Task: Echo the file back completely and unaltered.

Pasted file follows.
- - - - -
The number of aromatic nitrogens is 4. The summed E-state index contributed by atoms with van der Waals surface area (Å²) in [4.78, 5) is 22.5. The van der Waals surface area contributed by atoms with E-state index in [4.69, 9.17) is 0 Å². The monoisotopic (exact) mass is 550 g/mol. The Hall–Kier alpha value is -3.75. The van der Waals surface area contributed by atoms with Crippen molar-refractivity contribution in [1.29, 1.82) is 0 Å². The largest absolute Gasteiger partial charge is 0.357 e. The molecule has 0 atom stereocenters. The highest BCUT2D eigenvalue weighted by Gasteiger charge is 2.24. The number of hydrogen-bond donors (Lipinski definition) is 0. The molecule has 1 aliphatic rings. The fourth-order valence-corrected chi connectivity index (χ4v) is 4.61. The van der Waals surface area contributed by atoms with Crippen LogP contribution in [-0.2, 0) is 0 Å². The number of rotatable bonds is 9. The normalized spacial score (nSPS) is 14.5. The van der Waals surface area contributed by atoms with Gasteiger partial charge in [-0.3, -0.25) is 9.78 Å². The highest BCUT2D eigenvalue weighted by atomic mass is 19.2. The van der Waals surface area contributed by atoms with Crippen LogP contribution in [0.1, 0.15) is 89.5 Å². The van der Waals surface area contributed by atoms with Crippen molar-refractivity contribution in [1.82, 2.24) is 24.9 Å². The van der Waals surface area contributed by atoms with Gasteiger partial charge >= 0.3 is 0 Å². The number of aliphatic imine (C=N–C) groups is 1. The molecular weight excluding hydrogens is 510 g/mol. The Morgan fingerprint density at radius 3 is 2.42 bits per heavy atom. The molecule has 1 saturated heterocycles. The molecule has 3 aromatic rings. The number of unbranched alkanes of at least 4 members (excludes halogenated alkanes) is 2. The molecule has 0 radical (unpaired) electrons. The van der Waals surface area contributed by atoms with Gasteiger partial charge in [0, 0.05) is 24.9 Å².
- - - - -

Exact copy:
The number of aromatic nitrogens is 4. The summed E-state index contributed by atoms with van der Waals surface area (Å²) in [4.78, 5) is 22.5. The van der Waals surface area contributed by atoms with E-state index in [4.69, 9.17) is 0 Å². The monoisotopic (exact) mass is 550 g/mol. The Hall–Kier alpha value is -3.75. The van der Waals surface area contributed by atoms with Crippen molar-refractivity contribution in [1.29, 1.82) is 0 Å². The largest absolute Gasteiger partial charge is 0.357 e. The molecule has 0 atom stereocenters. The highest BCUT2D eigenvalue weighted by Gasteiger charge is 2.24. The number of hydrogen-bond donors (Lipinski definition) is 0. The molecule has 1 aliphatic rings. The fourth-order valence-corrected chi connectivity index (χ4v) is 4.61. The van der Waals surface area contributed by atoms with Crippen LogP contribution in [-0.2, 0) is 0 Å². The number of rotatable bonds is 9. The normalized spacial score (nSPS) is 14.5. The van der Waals surface area contributed by atoms with Gasteiger partial charge in [-0.3, -0.25) is 9.78 Å². The highest BCUT2D eigenvalue weighted by atomic mass is 19.2. The van der Waals surface area contributed by atoms with Crippen LogP contribution in [0.1, 0.15) is 89.5 Å². The van der Waals surface area contributed by atoms with Crippen molar-refractivity contribution in [1.82, 2.24) is 24.9 Å². The van der Waals surface area contributed by atoms with Gasteiger partial charge >= 0.3 is 0 Å². The number of aliphatic imine (C=N–C) groups is 1. The molecular weight excluding hydrogens is 510 g/mol. The Morgan fingerprint density at radius 3 is 2.42 bits per heavy atom. The molecule has 1 saturated heterocycles. The molecule has 3 aromatic rings. The number of unbranched alkanes of at least 4 members (excludes halogenated alkanes) is 2. The molecule has 0 radical (unpaired) electrons. The van der Waals surface area contributed by atoms with Gasteiger partial charge in [0, 0.05) is 24.9 Å².